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LOOM Lost Sandglasses Puzzle


ATMachine
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While I'm reintroducing myself, here's another thought I had recently:

 

We all know about the lost room in Crystalgard in LOOM, right? The three giant sandglasses, in the deleted room file 21.LFL?

 

I think I've figured out what the puzzle was in which they played a part.

 

In the final game, Bobbin needs to look in the Glassmakers' Sphere of Scrying. To do this, he has to get past two workers high in a tower, who are polishing the Great Scythe. In the game as released, he can simply cast an Invisibility draft on them, and proceed from there. But matters were likely more complex in the original game, before the cuts.

 

The hourglass room apparently featured two capped hourglasses, which had run their course. The third one was open, and a Glassmaker stood by it full-time, pouring sand into it. (His job is essentially a magic ritual to avert the Third Shadow--the Apocalypse. Every time the glass gets near full, it is emptied again.)

 

Anyway, this guy would probably notice Bobbin casting a draft of Invisibility on the workers in the tower.

 

So Bobbin had to distract him first.

 

An Emptying spell, or its reverse as a Filling spell, would probably be too easy to counter. Instead, Bobbin would have to use the reversed Opening spell, to seal the hourglass shut.

 

This act would distract the workers--but not in the way Bobbin hoped.

 

Even as he sealed the hourglass, the Chromax Conundrum, that magnificent and mysterious diamond goblet held in a place of high honor, would shatter in the next room. Its purpose, unknown even to the Glassmakers, was therefore not merely as a drinking vessel; it was, in fact, crafted as a figurative canary in a coal mine.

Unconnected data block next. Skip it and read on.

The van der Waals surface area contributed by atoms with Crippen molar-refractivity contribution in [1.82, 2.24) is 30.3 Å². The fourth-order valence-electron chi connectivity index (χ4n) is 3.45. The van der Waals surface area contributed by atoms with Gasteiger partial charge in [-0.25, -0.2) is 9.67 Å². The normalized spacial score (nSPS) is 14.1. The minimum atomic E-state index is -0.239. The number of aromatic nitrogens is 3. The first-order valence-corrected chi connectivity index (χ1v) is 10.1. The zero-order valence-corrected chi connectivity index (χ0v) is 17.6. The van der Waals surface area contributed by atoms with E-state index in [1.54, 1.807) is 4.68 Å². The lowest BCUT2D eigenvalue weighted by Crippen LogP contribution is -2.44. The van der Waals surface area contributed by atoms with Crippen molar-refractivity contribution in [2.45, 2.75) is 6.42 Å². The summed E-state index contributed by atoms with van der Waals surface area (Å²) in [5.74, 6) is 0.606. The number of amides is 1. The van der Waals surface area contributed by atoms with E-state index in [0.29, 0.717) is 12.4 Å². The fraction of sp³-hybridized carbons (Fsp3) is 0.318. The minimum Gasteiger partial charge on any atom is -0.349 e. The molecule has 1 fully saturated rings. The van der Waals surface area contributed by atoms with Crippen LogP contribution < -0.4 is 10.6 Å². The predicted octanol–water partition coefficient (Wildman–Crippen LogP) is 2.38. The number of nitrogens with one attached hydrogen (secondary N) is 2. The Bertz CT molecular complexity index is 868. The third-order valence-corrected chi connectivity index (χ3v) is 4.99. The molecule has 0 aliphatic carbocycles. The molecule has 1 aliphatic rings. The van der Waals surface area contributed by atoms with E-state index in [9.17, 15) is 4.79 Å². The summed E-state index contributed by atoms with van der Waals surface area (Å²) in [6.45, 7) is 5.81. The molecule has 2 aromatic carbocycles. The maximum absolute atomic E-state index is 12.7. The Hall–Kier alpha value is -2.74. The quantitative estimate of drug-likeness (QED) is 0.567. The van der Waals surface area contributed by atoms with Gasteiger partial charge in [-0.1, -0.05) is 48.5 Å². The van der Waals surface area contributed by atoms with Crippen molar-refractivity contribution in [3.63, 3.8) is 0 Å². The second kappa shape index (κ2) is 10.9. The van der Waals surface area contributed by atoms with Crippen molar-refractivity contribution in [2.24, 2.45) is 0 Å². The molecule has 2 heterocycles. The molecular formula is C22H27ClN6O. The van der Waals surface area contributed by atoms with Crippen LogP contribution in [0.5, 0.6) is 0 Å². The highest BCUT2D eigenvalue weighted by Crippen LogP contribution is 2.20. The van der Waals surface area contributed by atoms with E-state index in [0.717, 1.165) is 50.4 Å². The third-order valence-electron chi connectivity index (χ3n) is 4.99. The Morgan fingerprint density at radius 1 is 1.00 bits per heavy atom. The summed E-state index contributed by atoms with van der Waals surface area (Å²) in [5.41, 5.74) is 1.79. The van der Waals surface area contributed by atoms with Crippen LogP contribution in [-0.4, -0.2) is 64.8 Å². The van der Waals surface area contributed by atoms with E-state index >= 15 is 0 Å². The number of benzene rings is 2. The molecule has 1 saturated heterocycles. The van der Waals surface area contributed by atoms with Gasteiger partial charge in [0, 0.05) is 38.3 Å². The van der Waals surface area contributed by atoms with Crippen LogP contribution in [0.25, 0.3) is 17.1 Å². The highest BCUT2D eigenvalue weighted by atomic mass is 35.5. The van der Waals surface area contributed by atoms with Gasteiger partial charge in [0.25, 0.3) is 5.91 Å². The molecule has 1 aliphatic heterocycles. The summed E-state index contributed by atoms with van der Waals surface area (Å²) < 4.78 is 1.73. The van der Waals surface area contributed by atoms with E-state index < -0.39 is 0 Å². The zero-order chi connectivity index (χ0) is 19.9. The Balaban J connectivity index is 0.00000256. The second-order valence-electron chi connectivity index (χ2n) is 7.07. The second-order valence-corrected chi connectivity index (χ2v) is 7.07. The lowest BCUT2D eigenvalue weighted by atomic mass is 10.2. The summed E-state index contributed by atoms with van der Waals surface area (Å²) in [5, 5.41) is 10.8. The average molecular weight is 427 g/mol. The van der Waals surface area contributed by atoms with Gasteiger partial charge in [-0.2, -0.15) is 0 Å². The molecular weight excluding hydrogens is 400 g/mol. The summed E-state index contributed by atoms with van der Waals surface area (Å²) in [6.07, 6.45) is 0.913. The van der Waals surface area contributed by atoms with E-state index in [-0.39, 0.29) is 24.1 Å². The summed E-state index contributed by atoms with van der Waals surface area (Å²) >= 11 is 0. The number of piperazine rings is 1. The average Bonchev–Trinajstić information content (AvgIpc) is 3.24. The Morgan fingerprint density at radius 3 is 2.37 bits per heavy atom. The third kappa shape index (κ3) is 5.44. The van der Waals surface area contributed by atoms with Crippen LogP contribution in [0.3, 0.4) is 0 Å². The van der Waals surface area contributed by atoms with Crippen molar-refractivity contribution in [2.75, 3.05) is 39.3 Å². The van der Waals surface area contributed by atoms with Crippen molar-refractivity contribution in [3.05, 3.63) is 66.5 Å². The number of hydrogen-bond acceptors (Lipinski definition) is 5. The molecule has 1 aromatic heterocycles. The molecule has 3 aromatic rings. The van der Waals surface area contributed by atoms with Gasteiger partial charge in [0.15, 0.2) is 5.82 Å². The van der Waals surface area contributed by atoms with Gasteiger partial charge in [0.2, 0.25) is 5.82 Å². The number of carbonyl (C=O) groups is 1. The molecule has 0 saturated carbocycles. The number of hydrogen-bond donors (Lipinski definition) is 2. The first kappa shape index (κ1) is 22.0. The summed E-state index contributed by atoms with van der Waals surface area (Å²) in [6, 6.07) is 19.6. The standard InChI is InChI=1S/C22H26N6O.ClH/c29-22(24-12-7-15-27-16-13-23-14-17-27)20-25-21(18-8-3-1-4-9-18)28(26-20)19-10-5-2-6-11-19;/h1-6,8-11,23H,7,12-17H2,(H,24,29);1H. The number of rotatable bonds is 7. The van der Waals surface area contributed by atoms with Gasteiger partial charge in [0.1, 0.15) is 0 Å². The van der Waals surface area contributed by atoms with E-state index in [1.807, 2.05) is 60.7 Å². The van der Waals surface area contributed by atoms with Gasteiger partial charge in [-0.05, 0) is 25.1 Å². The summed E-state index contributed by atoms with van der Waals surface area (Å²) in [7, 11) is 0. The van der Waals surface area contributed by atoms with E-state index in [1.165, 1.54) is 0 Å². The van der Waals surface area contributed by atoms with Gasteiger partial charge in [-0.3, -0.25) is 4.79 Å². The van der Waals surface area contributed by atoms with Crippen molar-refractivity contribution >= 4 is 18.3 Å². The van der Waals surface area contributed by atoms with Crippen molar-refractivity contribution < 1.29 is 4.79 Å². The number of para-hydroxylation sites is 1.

(The surviving CES rolling demo of LOOM in fact still contains an image in the resource files of the shattered shards of the goblet at the base of its pedestal.)

 

As the Glassmakers nearby ran to inspect the shattered chalice, Bobbin would be free to cast Invisibility on the workers in the tower, and thus to get on with the game.

 

This puzzle was actually reused, it seems, in the Wits Path of Fate of Atlantis. There, Indy is disguised as a sailor on the German submarine, which docks at Crete. To escape the sub undetected, he stages a fire in one of the torpedo rooms, distracting the sailors and allowing Indy to make his escape--first through the sub's lower level and then through the sub's torpedo tubes at its other end.

 

This sort of reuse of junked puzzles wasn't unusual at all, I gather. In the finale of Day of the Tentacle, for instance, the player has to use a bowling ball to knock over the set of Purple Tentacles who are guarding the Sludge-O-Matic machine.

 

In fact, according to an old Computer Gaming World interview with Mark Ferrari, this puzzle was actually intended for The Secret of Monkey Island, where Guybrush would bowl away a set of ghost guards. It was cut for disk space reasons, but was resurrected for DOTT.

 

Additionally, the lost Hourglass Room in LOOM was quite possibly where Master Goodmold explained to Bobbin the history and purpose of the Great Scythe. In the final game, Bobbin already knows of its name and its great power, without apparently being told, when he meets the dying Goodmold in the wake of Chaos' release.

 

I do wonder, however, why that dialogue wasn't simply moved to another location. Text is a lot easier to put on disk than art, after all.

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